The articles from this period in the Foreign Affairs anthology focus on rescuing Russia and working together with it within the framework of the G-8, an example being the article “Russia Renewed?” written in late 2002.
But the honeymoon did not last long. Tensions between Washington and Moscow began to rise, as was reflected in such articles as “Russia Leaves the West” (2006), “Losing Russia: The Costs of Renewed Confrontation” (2007), “Mission to Moscow: Why (Vladimir Putin’s) Authoritarian Stability Is a Myth” (2008), “Moscow’s Modernisation Dilemma” (2010), “The Dying Bear: Russia’s Demographic Disaster” (2011), “Managing the New Cold War” (2014), and in 2016:
“Russia’s Perpetual Geopolitics”, “Putin’s Foreign Policy: The Quest to Restore Russia’s Rightful Place”, and “The Revival of the Russian Military” (which appeared after the Russian annexation of Crimea, friction with Ukraine and the imposition of US sanctions).
This year, the Foreign Affairs January edition featured “Containing Russia, Again” and its March edition brought us “Has a New Cold War Really Begun?”
History seems to have come full circle. The Cold War has restarted between Moscow and Washington while a new Cold War has begun between Washington and Beijing. The first is essentially strategic and its theatre is Europe and the Middle East. The latter is economic and revolves around trade.
But it, too, is strategic as it involves competition over control and influence in the world.
The two wars are unfolding between three powers: the US, which is still, in theory, the strongest economic and political power in the world; Russia which, despite its modest economy, has more than 9,000 nuclear warheads, or enough to destroy the world several times over, and which also excels in a number of armaments and aerospace technologies; and China, which not only has immense economic might, but also shows promise for greater might because of its growth rates and modern technological prowess, in some areas of which it can, for the first time in history, rival the US.
We are looking at a new situation in contemporary international relations, not just in terms of the number of poles (three) but because it is unfolding under circumstances unlike those that had prevailed in the 20th century and at the turn of this one.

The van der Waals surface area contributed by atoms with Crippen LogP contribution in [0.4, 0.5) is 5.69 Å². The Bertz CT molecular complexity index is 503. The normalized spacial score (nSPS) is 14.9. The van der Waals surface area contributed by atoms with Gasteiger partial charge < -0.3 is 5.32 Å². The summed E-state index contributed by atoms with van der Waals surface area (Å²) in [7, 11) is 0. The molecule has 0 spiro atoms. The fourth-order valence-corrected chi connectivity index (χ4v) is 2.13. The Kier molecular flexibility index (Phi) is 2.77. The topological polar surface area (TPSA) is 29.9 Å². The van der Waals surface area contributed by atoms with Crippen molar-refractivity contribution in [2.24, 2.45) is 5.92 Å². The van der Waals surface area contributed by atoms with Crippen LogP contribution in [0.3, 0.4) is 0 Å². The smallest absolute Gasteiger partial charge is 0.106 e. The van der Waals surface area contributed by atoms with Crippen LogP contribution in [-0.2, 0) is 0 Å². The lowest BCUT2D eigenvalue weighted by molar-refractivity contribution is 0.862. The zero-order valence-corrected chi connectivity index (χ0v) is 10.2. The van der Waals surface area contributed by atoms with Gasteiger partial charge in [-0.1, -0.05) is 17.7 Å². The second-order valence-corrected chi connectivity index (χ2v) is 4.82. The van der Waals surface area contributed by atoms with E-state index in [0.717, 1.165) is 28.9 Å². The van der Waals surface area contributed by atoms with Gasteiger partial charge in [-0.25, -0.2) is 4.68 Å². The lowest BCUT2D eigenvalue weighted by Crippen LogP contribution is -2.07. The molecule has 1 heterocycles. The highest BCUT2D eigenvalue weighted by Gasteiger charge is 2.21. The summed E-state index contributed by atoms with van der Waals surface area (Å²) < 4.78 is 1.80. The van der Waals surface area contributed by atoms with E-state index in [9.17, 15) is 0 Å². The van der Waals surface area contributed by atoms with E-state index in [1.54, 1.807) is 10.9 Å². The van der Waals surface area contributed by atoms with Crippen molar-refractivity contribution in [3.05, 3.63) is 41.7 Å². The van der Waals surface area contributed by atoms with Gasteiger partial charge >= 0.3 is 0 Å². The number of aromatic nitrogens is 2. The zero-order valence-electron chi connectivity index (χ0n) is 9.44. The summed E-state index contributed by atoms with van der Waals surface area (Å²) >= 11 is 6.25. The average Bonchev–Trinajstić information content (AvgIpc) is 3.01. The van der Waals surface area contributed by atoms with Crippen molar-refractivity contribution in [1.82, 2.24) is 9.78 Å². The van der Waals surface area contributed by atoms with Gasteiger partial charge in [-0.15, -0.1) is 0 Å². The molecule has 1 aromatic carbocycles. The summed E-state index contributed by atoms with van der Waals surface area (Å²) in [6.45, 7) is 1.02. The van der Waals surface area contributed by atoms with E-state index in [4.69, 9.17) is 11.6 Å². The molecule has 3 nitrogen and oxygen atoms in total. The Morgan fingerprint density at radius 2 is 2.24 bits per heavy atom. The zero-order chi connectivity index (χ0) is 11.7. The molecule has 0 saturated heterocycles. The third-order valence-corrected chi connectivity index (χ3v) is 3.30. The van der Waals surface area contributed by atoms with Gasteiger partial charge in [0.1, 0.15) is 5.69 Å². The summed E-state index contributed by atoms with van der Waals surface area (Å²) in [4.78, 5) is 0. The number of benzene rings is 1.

Technological advances have given these three powers something they did not give to other powers such as India and the EU.
The EU, moreover, is weakened by Brexit, the poor economics of EU members such as Italy, Spain and Greece, and the decline of the “European” spirit among its member societies.
All such factors have combined to place heavy pressures on Germany and France which have so far been able to sustain them although it is uncertain how much longer they will want to.
However, perhaps the most salient circumstance of this phase is the Donald Trump administration, which will last to 2024 if he wins a second term in office.
How are the many of the world handling the new reality? How are the Arab countries, in particular, handling it? Will previous strategies, such as non-alignment or falling in with the Western camp or the Eastern camp, continue to work under the conditions of this totally new environment?
In order to answer such questions we need, firstly, to understand what is happening exactly; secondly, to identify our interests clearly and accurately; and, thirdly, to appreciate that Arab collective action and alliance offers us greater opportunities, whatever strategy we choose to adopt.
* The writer is chairman of the board, CEO and director of the Regional Centre for Strategic Studies.
*A version of this article appears in print in the 29 November, 2018 edition of Al-Ahram Weekly under the headline: Tripolar world order